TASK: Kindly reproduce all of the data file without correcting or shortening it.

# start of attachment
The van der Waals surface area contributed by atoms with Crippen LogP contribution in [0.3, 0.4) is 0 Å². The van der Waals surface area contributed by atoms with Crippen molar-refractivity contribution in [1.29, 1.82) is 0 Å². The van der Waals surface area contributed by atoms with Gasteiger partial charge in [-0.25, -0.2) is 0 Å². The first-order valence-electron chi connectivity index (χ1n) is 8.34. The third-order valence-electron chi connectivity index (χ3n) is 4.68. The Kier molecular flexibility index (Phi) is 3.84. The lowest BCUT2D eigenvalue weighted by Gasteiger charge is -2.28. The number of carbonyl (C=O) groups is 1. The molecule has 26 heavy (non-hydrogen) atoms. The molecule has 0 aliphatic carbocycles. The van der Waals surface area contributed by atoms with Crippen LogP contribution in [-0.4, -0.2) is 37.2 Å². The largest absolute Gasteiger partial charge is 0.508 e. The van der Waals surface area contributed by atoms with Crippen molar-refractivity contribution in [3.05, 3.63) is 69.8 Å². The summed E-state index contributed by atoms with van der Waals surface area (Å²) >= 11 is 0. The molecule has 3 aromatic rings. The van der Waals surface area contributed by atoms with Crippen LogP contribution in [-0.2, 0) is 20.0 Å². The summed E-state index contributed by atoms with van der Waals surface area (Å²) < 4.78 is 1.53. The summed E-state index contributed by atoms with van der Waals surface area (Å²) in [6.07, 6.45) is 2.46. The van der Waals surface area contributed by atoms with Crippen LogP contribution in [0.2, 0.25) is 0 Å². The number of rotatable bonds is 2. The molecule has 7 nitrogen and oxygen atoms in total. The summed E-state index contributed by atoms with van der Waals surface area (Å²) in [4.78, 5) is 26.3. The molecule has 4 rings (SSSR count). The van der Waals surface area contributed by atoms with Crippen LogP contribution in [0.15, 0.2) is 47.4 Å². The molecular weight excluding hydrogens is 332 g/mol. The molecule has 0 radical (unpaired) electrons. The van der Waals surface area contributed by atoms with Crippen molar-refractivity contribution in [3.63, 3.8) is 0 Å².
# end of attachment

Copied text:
The van der Waals surface area contributed by atoms with Crippen LogP contribution in [0.3, 0.4) is 0 Å². The van der Waals surface area contributed by atoms with Crippen molar-refractivity contribution in [1.29, 1.82) is 0 Å². The van der Waals surface area contributed by atoms with Gasteiger partial charge in [-0.25, -0.2) is 0 Å². The first-order valence-electron chi connectivity index (χ1n) is 8.34. The third-order valence-electron chi connectivity index (χ3n) is 4.68. The Kier molecular flexibility index (Phi) is 3.84. The lowest BCUT2D eigenvalue weighted by Gasteiger charge is -2.28. The number of carbonyl (C=O) groups is 1. The molecule has 26 heavy (non-hydrogen) atoms. The molecule has 0 aliphatic carbocycles. The van der Waals surface area contributed by atoms with Crippen LogP contribution in [-0.4, -0.2) is 37.2 Å². The largest absolute Gasteiger partial charge is 0.508 e. The van der Waals surface area contributed by atoms with Crippen molar-refractivity contribution in [3.05, 3.63) is 69.8 Å². The summed E-state index contributed by atoms with van der Waals surface area (Å²) >= 11 is 0. The molecule has 3 aromatic rings. The van der Waals surface area contributed by atoms with Crippen LogP contribution in [-0.2, 0) is 20.0 Å². The summed E-state index contributed by atoms with van der Waals surface area (Å²) < 4.78 is 1.53. The summed E-state index contributed by atoms with van der Waals surface area (Å²) in [6.07, 6.45) is 2.46. The van der Waals surface area contributed by atoms with Crippen LogP contribution in [0.2, 0.25) is 0 Å². The number of rotatable bonds is 2. The molecule has 7 nitrogen and oxygen atoms in total. The summed E-state index contributed by atoms with van der Waals surface area (Å²) in [4.78, 5) is 26.3. The molecule has 4 rings (SSSR count). The van der Waals surface area contributed by atoms with Crippen LogP contribution in [0.15, 0.2) is 47.4 Å². The molecular weight excluding hydrogens is 332 g/mol. The molecule has 0 radical (unpaired) electrons. The van der Waals surface area contributed by atoms with Crippen molar-refractivity contribution in [3.63, 3.8) is 0 Å².